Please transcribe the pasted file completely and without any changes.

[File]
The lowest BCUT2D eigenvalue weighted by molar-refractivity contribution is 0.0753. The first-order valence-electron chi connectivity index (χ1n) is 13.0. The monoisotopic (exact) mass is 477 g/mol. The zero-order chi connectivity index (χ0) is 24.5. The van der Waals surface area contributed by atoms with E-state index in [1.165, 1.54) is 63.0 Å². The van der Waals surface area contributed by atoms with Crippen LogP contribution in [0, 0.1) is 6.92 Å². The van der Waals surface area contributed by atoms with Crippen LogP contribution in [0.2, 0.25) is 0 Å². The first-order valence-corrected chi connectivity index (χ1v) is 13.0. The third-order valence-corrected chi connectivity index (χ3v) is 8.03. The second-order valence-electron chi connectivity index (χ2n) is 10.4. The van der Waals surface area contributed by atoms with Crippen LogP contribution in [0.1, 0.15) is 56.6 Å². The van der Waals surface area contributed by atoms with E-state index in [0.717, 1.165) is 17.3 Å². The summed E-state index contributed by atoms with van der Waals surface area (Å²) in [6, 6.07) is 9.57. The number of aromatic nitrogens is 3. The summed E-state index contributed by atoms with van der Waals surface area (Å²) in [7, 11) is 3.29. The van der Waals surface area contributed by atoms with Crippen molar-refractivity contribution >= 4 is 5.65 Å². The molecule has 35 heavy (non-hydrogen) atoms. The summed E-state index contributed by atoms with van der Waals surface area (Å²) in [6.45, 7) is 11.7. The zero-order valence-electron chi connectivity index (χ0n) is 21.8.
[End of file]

The lowest BCUT2D eigenvalue weighted by molar-refractivity contribution is 0.0753. The first-order valence-electron chi connectivity index (χ1n) is 13.0. The monoisotopic (exact) mass is 477 g/mol. The zero-order chi connectivity index (χ0) is 24.5. The van der Waals surface area contributed by atoms with E-state index in [1.165, 1.54) is 63.0 Å². The van der Waals surface area contributed by atoms with Crippen LogP contribution in [0, 0.1) is 6.92 Å². The van der Waals surface area contributed by atoms with Crippen LogP contribution in [0.2, 0.25) is 0 Å². The first-order valence-corrected chi connectivity index (χ1v) is 13.0. The third-order valence-corrected chi connectivity index (χ3v) is 8.03. The second-order valence-electron chi connectivity index (χ2n) is 10.4. The van der Waals surface area contributed by atoms with Crippen LogP contribution in [0.1, 0.15) is 56.6 Å². The van der Waals surface area contributed by atoms with E-state index in [0.717, 1.165) is 17.3 Å². The summed E-state index contributed by atoms with van der Waals surface area (Å²) in [6, 6.07) is 9.57. The number of aromatic nitrogens is 3. The summed E-state index contributed by atoms with van der Waals surface area (Å²) in [7, 11) is 3.29. The van der Waals surface area contributed by atoms with Crippen molar-refractivity contribution >= 4 is 5.65 Å². The molecule has 35 heavy (non-hydrogen) atoms. The summed E-state index contributed by atoms with van der Waals surface area (Å²) in [6.45, 7) is 11.7. The zero-order valence-electron chi connectivity index (χ0n) is 21.8.